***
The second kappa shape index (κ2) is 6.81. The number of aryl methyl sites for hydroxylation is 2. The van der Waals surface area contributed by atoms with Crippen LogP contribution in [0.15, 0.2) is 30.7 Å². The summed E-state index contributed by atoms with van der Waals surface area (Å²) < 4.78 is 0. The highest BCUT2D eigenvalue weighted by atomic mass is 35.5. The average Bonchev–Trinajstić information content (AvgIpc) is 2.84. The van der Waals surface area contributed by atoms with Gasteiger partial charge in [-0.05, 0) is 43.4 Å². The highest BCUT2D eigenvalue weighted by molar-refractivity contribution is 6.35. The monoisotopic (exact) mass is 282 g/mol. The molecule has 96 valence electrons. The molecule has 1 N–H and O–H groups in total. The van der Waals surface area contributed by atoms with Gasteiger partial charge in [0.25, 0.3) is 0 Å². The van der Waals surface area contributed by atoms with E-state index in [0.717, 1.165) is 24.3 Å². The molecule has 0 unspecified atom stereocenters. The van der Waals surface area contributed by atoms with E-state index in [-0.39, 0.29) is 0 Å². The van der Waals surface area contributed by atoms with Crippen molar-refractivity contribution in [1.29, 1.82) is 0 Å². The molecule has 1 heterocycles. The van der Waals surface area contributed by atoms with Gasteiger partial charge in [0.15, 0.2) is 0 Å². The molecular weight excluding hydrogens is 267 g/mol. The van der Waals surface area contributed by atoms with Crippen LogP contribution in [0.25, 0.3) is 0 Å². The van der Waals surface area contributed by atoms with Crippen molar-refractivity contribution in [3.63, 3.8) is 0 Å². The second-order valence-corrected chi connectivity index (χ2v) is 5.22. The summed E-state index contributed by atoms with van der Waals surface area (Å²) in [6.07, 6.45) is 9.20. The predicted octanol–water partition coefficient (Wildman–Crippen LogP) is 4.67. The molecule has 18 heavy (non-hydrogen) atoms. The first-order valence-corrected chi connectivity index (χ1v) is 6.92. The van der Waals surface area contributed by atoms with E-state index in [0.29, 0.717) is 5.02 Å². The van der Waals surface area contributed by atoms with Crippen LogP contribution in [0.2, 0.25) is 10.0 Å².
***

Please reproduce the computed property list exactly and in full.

The second kappa shape index (κ2) is 6.81. The number of aryl methyl sites for hydroxylation is 2. The van der Waals surface area contributed by atoms with Crippen LogP contribution in [0.15, 0.2) is 30.7 Å². The summed E-state index contributed by atoms with van der Waals surface area (Å²) < 4.78 is 0. The highest BCUT2D eigenvalue weighted by atomic mass is 35.5. The average Bonchev–Trinajstić information content (AvgIpc) is 2.84. The van der Waals surface area contributed by atoms with Gasteiger partial charge in [-0.05, 0) is 43.4 Å². The highest BCUT2D eigenvalue weighted by molar-refractivity contribution is 6.35. The monoisotopic (exact) mass is 282 g/mol. The molecule has 96 valence electrons. The molecule has 1 N–H and O–H groups in total. The van der Waals surface area contributed by atoms with Gasteiger partial charge in [0.25, 0.3) is 0 Å². The van der Waals surface area contributed by atoms with E-state index in [0.717, 1.165) is 24.3 Å². The molecule has 0 unspecified atom stereocenters. The van der Waals surface area contributed by atoms with E-state index in [-0.39, 0.29) is 0 Å². The van der Waals surface area contributed by atoms with Crippen molar-refractivity contribution in [1.29, 1.82) is 0 Å². The molecule has 1 heterocycles. The van der Waals surface area contributed by atoms with Gasteiger partial charge in [0.15, 0.2) is 0 Å². The molecular weight excluding hydrogens is 267 g/mol. The van der Waals surface area contributed by atoms with Crippen LogP contribution in [0.25, 0.3) is 0 Å². The van der Waals surface area contributed by atoms with Crippen molar-refractivity contribution in [3.63, 3.8) is 0 Å². The second-order valence-corrected chi connectivity index (χ2v) is 5.22. The summed E-state index contributed by atoms with van der Waals surface area (Å²) in [6.07, 6.45) is 9.20. The predicted octanol–water partition coefficient (Wildman–Crippen LogP) is 4.67. The molecule has 18 heavy (non-hydrogen) atoms. The first-order valence-corrected chi connectivity index (χ1v) is 6.92. The van der Waals surface area contributed by atoms with E-state index in [0.29, 0.717) is 5.02 Å². The van der Waals surface area contributed by atoms with Crippen LogP contribution in [0.2, 0.25) is 10.0 Å².